Playwright Mark Ravenhill is so staggeringly prolific that he’s probably already written one play today, and is contemplating whether to go out for dinner this evening, or write a second play. And if that’s an exaggeration, it’s a fact that after being inspired by 'Show 1' and 'Show 2' last autumn, Ravenhill has managed to write and get a new play produced by the Lyric Hammersmith’s Secret Theatre rep company ahead of two playwrights officially in the company.
Prosaically, I'm sure one reason ‘Show 6’ (which is actually its real name, by the way) was produced so quickly is that it only requires a cast of three, and is consequently liberated from the need to work in all ten members of the acting company.
‘Show 6’ then, is a sort of implicit dystopia, set amongst the loathsome one percent of a drug-addled future world that seems to echo both modern Britain and Pinochet-era Latin America. Resplendent in flip-flops and a pair of truly horrible gold shorts, Steven Webb’s protagonist wakes up one morning with a stonking hangover and the gradual remembrance that last night, he and his friend (Cara Horgan) drove into ‘the favela’ and ran over ‘a chav’.
Initially he finds this hilarious, but slowly recalls that said chav imparted some information that totally freaked him out. He tracks her down, determined to find out what the thing was, only to be told that his real parents were arrested in an anti-democratic coup that took place in his childhood, information about which has been entirely suppressed. Webb decides he believes her wholeheartedly, he and Horgan conclude they can remember the coup, then sets about rescuing his real dad. Violently.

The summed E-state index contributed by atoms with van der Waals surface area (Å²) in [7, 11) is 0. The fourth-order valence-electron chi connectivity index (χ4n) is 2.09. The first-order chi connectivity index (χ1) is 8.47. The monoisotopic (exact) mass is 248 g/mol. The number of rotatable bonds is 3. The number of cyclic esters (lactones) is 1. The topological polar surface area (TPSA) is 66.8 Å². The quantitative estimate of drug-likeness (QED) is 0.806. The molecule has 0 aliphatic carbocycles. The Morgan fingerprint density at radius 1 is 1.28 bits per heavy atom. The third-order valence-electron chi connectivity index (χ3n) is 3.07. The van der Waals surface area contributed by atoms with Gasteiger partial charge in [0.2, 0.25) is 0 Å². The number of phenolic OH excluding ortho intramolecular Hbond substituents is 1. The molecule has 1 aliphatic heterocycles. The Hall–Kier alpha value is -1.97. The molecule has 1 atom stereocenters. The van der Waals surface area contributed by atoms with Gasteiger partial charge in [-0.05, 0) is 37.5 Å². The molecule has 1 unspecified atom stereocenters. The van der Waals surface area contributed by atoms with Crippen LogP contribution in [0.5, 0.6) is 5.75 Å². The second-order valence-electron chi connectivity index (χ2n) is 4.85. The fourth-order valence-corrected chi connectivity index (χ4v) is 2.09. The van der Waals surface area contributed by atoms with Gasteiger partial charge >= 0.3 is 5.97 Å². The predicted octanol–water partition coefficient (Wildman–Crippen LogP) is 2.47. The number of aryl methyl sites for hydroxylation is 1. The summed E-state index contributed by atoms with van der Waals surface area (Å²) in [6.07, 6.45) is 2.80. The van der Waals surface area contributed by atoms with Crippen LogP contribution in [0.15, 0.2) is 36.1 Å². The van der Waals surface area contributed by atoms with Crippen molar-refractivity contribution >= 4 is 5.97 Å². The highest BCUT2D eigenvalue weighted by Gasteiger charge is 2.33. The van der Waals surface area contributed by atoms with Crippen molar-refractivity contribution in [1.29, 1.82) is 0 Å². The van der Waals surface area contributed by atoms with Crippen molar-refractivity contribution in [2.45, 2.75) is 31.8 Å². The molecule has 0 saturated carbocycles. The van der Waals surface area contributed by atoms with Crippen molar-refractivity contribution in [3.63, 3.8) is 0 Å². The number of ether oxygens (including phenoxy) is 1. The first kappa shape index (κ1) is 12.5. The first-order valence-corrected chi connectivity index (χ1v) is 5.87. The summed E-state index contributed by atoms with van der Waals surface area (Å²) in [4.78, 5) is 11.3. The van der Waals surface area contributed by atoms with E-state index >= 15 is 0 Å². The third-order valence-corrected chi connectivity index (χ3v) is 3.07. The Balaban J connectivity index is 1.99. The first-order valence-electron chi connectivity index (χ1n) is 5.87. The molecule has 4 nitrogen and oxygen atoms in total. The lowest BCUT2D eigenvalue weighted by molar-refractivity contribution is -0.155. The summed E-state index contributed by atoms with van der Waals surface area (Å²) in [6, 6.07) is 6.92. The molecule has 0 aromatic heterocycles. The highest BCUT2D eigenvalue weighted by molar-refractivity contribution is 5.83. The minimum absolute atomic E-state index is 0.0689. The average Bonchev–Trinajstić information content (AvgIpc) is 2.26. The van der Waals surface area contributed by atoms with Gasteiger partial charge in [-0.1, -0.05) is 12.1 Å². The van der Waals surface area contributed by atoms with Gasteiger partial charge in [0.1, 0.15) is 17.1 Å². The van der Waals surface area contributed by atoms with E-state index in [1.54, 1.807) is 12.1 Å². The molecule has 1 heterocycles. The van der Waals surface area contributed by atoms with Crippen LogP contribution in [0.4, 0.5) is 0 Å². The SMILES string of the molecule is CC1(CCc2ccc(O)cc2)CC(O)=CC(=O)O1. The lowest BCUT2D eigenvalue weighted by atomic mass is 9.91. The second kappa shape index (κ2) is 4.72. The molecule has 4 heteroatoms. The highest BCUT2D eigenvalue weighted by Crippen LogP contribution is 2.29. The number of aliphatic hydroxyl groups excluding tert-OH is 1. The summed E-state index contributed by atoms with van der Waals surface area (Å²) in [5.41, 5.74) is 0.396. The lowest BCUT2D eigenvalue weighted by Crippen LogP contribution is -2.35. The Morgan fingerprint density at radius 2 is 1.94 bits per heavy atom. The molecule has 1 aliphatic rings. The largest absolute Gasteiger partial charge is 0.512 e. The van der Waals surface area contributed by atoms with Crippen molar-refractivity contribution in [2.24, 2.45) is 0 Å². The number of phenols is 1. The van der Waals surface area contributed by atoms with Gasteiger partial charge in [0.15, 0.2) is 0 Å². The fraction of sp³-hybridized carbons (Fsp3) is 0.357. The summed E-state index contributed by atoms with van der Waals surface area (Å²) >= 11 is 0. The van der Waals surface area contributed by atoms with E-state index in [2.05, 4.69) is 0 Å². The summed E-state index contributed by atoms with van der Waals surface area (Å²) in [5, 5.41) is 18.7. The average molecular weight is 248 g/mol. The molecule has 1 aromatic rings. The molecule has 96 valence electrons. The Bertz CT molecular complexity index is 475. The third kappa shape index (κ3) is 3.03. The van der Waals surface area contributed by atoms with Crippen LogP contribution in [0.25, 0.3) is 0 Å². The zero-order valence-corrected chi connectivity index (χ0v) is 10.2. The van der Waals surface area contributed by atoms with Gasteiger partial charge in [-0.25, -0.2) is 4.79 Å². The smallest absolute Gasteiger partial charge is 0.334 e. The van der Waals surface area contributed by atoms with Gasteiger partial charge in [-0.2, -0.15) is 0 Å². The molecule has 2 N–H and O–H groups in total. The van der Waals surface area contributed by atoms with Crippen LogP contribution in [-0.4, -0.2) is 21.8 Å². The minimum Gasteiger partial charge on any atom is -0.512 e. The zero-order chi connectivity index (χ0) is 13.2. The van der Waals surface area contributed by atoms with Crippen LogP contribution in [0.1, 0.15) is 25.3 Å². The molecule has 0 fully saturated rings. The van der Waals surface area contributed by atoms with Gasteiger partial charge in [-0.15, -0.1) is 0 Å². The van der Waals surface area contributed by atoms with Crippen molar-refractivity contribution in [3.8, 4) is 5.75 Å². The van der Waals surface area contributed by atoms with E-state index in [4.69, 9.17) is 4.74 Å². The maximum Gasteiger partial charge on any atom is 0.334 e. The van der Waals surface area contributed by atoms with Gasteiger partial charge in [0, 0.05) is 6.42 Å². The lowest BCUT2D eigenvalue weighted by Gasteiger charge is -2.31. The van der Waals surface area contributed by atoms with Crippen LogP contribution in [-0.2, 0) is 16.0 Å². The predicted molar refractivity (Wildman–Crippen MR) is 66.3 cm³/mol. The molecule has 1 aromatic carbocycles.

Ravenhill’s increasingly surreal play would seem to be open to numerous interpretations; I think mine is that it’s a satire on the constructed realities of the privileged, that the protagonists’ facile swapping of one system of belief in how the world works for another is a gesture lacking worth or conviction.
Staged in the round in Paines Plough’s flying saucer-like Roundabout stage, which basically serves as a rather brilliant set in its own right, director Caroline Steinbeis directs at an assured clip, with a brilliantly invested central turn from Webb as a sort of addled, childish yuppie who still manages to be an addled, childish yuppie while believing diametrically opposed things about the world.
Ultimately though, Ravenhill’s text, at first alluringly ambiguous, boils over too early, throwing the remaining shreds of narrative and naturalism to the air in a way that may reflect the play’s message but muffles its impact. Nonetheless, it’s vital, exciting work – I’m looking forward to the company’s return to London.
By Andrzej Lukowski
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